The grassroots effort to overturn a massive expansion of Arizona's school-voucher program will meet little resistance in November, as major school-choice supporters will largely sit out the campaign over Proposition 305 — the ballot measure that will decide the future of their signature legislative achievement.

Prop. 305 asks voters whether they want to keep or repeal the expansion of the Empowerment Scholarship Account program, which gives public money to parents to pay private school tuition. A "yes" vote keeps the expansion; a "no" vote overturns it.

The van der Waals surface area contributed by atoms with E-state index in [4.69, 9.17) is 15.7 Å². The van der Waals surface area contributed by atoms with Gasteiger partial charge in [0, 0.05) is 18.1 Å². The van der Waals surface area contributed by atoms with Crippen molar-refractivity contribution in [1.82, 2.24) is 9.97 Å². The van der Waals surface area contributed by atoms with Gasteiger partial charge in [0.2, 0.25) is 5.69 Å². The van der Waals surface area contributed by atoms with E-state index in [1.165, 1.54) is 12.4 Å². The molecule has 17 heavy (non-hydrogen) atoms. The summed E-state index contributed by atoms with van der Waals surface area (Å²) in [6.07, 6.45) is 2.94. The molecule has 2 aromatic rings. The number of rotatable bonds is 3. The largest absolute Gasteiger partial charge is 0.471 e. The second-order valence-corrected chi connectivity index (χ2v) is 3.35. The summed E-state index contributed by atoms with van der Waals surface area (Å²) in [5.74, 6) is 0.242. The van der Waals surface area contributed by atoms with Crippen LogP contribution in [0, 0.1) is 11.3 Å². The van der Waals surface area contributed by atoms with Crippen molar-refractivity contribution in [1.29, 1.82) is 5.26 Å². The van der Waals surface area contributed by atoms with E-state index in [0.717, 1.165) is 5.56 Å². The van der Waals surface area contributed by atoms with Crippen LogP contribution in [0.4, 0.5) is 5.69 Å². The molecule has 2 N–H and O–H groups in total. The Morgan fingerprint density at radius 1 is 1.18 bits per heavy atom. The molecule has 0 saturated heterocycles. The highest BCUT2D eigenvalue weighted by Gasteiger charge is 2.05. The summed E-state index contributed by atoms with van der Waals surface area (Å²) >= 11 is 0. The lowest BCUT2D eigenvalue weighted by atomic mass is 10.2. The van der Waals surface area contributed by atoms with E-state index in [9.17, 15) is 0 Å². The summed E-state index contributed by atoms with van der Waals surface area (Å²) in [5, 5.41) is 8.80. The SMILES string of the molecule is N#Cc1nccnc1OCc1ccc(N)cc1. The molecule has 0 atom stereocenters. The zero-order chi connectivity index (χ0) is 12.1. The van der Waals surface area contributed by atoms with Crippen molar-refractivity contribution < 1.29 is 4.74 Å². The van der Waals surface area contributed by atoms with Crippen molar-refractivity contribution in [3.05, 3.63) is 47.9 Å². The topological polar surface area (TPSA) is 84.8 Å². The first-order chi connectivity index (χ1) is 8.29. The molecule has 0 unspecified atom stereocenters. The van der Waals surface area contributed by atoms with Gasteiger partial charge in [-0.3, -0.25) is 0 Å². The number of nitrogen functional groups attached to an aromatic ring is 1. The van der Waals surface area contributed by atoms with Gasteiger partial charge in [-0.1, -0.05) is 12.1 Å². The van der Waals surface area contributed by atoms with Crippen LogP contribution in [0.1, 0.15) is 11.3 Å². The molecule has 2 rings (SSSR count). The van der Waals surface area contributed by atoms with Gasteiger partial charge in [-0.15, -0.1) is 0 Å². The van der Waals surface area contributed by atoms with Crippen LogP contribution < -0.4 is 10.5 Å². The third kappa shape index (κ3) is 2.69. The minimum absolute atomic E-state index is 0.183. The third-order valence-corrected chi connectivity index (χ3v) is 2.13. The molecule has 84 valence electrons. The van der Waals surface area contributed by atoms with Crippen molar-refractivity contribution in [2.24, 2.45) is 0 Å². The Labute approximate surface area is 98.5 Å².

School-choice backers would have been dealt a huge defeat in a state that has for decades been at the center of the national school-choice movement. There's also the potential that a "no" win would be voter protected, said Joe Kanefield, a partner with Ballard Spahr and a former state election director. Kanefield says the argument would hinge on what it means to "decide" a referendum as laid out in the Voter Protection Act approved by voters in 1998. It’s a decision ultimately up to the courts.

"I do see it as an open question," Kanefield said. "I can think of good arguments on both sides. What does that mean 'deciding' the referendum?"

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